What should your wine investment plan be for rising inflation and interest rates?

What should wine investors be considering in light of the predictions this morning that inflation could rise to hit 5% in Spring 2022 and that the Bank of England is more than likely to raise interest rates next month.

BoE Chief Economist – Inflation could rise to 5%

The new Chief Economist at the B.o.E, Huw Pill, is quoted in the FT this morning as stating that his decision to vote at the Monetary Policy Committee meeting on the 4th November is “finely balanced” and that “I think November is live”. Expanding on this he observes that

  • an inflation level of, or around, 5% would not be unexpected and “that’s a very uncomfortable place for a central bank with an inflation budget of 2% to be.”
  • With UK output approaching pre-pandemic levels, the BoE is now looking at a policy shift from stimulating the economy through ultra-low interest rates and QE, to concentrate on managing inflation.
  • The Bank’s new Chief Economist is reputed to want to get rid of the former Governor, Mark Carney’s, policy on forward guidance on interest rates.
  • Pill believes that the UK economy has weathered the pandemic well so far and the expected long-term economic impact of the pandemic is not much more than 1% of GDP. This forecast is thought not to be directly aligned with Chancellor Sunak’s Budget predictions to be presented next week.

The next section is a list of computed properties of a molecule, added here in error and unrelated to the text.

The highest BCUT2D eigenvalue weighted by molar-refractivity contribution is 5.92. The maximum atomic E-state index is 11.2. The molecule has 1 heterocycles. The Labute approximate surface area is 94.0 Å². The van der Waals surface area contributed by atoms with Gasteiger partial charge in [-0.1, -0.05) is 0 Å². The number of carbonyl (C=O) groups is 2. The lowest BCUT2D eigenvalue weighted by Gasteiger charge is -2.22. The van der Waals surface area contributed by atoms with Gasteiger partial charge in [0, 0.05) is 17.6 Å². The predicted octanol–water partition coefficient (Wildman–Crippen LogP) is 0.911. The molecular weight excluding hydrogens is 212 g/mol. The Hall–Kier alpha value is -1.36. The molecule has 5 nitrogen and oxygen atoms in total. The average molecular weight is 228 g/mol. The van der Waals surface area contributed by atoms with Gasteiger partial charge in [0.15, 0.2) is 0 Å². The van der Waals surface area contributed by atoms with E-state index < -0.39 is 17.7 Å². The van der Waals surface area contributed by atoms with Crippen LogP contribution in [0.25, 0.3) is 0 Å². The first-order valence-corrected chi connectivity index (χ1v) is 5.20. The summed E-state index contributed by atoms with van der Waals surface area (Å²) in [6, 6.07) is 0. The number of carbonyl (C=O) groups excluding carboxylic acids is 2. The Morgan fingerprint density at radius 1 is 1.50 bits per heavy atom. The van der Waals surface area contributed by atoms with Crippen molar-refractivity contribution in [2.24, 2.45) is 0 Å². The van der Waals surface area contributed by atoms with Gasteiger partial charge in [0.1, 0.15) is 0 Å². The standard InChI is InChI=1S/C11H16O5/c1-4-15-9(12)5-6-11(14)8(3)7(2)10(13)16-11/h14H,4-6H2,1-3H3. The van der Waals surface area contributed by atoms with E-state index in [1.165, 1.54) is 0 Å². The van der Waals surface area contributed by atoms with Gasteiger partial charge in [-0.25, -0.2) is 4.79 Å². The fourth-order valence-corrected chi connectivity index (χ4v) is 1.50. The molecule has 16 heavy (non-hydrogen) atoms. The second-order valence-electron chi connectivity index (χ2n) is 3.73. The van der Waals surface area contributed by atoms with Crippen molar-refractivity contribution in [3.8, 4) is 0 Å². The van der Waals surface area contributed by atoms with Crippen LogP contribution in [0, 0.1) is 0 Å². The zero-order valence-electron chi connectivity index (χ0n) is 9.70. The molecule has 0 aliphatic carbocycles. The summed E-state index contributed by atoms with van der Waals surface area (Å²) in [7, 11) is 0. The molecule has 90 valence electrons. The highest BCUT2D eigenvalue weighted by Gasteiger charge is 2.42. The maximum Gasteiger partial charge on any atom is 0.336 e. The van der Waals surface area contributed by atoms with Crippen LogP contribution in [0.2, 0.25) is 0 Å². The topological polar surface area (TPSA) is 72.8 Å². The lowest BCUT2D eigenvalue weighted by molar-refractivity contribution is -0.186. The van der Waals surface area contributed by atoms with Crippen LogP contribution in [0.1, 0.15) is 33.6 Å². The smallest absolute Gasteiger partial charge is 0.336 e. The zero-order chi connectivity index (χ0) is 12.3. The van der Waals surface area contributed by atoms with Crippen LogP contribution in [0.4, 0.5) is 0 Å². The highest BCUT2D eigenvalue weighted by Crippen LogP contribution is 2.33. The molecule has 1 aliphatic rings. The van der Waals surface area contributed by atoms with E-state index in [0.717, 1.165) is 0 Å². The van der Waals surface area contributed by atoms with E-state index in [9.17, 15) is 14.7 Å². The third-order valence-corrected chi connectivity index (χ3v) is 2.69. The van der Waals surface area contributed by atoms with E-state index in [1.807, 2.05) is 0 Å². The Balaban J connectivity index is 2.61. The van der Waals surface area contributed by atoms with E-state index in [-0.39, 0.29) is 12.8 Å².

There is an expectation that rising inflation will be temporary and will be managed through increasing interest rates. We don’t know to what extent and whether these changes would be permanent. It is an unfolding scenario with some high stakes over the next six to twelve months. We are also heading into winter with rising Covid-19 numbers and unpredictability in energy markets and supply chains.

So, what do rising inflation and interest rates mean for wine investment?

  • During historic periods of economic uncertainty and volatility in financial and commodity markets, fine wine values have grown.
  • 2021 has seen a record performance so far and there is no reason to see this stopping in the foreseeable future.
  • Wine investors should look to strengthen their portfolios with blue-chip Bordeaux and Burgundy wines where values still offer potential for growth and further regional diversification into top performing Champagne, Italy, California and Rhone wines. The broadening secondary market in wines from these regions is highlighting investment wines with the potential for strong returns in the future.
  • Investment wines are a key asset to hedge rising inflation.

For more information see our latest Market Report and, for current offers and a very limited special Champagne parcel, contact the Vin-X team on 0203 384 2262